Children’s Books for CHEO


For nearly 30 years, DC Canada Education Publishing has supported children’s education through the creation and distribution of accessible learning tools such as books, games, songs, and more recently, online programs. Now, we turn to CHEO to help children in other ways! We are proud to combine our love of books with the hospital’s commitment to kids’ health and wellness. In support of the incredible work CHEO does for kids in our community, DC Canada will donate $1.00 for every book we sell this year (June-December 2023).


Children’s Books for CHEO Fundraiser 2023

The Children’s Hospital of Eastern Ontario (CHEO) has been a cornerstone of our community since its foundation in 1974. In 2023, we decided it was time for us to support the hospital’s hard work with our own fundraiser, Children’s Books for CHEO! In support of the incredible work CHEO does for kids, from June to […]
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Hey, Ottawa, think we can sell 500 books?

By Brigitte Pellerin

There are few things on this planet that I like better than seeing a kid with their nose in a book. This particular book, in the stock picture above, I used to teach my kids to read. Cup. Pup. Cup on Pup. Pup in Cup. No, do not hop on Pop. The rhythm alone was worth the exercise. It taught them that no only should language communicate but that it should sing, too.

Another thing I like a lot in this world is humour. So when the folks behind DC Books’ Twitter account started asking funny questions, I replied in kind. How do you get children into books, they asked?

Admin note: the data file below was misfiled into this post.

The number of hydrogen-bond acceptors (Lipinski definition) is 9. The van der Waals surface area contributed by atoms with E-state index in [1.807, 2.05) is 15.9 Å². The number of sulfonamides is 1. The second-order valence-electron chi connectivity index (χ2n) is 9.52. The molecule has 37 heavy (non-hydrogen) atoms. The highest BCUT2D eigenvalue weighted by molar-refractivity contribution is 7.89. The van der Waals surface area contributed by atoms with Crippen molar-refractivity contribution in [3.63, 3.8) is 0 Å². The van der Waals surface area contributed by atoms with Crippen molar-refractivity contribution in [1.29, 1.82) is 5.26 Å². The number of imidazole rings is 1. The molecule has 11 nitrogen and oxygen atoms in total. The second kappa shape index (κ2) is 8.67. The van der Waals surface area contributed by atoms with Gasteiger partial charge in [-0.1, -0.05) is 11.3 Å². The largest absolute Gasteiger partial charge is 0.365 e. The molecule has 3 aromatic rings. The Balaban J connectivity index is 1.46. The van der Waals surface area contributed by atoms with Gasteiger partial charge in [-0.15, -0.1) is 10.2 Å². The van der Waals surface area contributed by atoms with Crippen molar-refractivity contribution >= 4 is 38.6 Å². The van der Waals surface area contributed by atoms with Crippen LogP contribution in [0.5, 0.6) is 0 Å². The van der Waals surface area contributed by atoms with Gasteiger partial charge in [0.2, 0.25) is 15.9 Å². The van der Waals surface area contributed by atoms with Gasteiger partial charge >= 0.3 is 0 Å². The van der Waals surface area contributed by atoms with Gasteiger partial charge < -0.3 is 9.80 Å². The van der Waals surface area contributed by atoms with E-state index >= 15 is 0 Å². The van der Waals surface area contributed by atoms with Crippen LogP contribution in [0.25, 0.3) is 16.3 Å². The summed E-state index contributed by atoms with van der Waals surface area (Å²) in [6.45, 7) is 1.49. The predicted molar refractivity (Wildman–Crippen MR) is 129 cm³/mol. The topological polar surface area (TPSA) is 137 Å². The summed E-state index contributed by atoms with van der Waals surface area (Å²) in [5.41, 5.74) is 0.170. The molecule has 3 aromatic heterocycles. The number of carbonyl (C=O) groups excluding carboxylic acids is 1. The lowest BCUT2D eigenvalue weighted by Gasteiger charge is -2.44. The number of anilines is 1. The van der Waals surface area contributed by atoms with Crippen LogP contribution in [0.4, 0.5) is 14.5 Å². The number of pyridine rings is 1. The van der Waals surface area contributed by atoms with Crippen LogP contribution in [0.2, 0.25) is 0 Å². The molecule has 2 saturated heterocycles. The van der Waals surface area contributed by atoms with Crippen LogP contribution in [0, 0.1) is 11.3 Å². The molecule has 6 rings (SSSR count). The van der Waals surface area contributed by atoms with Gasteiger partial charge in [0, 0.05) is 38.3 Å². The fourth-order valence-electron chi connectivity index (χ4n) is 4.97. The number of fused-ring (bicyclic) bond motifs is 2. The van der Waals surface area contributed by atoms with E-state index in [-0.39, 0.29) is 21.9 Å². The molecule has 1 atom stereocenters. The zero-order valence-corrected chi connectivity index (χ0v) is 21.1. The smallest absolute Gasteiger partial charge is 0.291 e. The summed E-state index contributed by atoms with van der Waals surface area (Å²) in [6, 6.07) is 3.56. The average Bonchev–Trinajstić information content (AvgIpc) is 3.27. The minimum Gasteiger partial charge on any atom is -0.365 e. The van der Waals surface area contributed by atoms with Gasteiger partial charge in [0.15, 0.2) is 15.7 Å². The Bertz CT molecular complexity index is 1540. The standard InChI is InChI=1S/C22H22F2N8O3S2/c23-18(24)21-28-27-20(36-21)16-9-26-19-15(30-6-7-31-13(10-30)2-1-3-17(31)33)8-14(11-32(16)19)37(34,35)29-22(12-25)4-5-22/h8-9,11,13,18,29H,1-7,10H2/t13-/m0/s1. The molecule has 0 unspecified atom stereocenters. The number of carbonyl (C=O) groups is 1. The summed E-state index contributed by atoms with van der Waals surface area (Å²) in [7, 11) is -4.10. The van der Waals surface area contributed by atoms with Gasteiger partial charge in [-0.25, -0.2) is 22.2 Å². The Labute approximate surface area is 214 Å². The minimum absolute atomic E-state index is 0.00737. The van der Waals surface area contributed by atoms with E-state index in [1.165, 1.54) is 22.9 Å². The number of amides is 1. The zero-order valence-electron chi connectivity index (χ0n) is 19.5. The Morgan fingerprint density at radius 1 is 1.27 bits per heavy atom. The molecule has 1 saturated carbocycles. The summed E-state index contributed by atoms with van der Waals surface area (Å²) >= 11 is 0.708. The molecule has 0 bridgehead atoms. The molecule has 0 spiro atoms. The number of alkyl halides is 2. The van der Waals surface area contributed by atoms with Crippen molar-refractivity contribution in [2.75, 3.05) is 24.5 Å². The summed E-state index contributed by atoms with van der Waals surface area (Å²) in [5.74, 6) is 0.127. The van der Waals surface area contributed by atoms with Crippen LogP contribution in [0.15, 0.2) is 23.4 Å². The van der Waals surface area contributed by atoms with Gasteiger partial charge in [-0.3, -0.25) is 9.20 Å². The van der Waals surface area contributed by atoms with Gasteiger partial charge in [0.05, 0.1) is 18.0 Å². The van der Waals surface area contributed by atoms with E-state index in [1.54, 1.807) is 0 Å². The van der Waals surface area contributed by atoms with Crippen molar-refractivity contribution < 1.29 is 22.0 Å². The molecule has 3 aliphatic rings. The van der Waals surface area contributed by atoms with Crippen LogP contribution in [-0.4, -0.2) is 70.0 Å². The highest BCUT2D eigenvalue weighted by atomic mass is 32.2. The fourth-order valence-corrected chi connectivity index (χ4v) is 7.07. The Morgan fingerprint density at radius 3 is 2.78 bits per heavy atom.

Easy, I said. “You need to fold them tightly then stuff them between the covers.”


My own personal way of getting kids interested in books was to surround said kids with books from even before they were born. There were literally always books around them when they were little, and it’s still true now that they are teenagers. But here’s the important thing: other than assignments, I didn’t force or even encourage them to read this or that. Instead when I saw that they were interested in something, I asked them why they liked it and did my best to get more of that sort of thing.

In case you’re wondering: No, I did not buy all these books. Many I received as gifts and hand-me-downs. You can also find some gems at the thrift store. But really the bulk of the books I had in the house came from my beloved Ottawa Public Library. I’d take the kids and they’d go nuts picking whatever struck them that day. We’d go regularly, maybe once a week. You just never know what’s going to interest one kid on any given day. Sometimes the time is right for Dr. Seuss and sometimes it’s Percy Jackson and all kinds of possibilities in-between. The library lets you have piles of varied stuff around the house at no extra cost. And once you know for sure a kid loves a particular author or series, then you can purchase your own copy if your budget allows.

Should you be at the point of buying a book or three for the little ones in your life, may I suggest looking at the great fundraiser DC Books has going on until December? For every book sold, $1 will go to CHEO. The goal is $500. Not to boast about my math skills or anything, but that’s only 500 books for a city of a little over 1 million people in six months.

I say that’s eminently doable. Happy reading!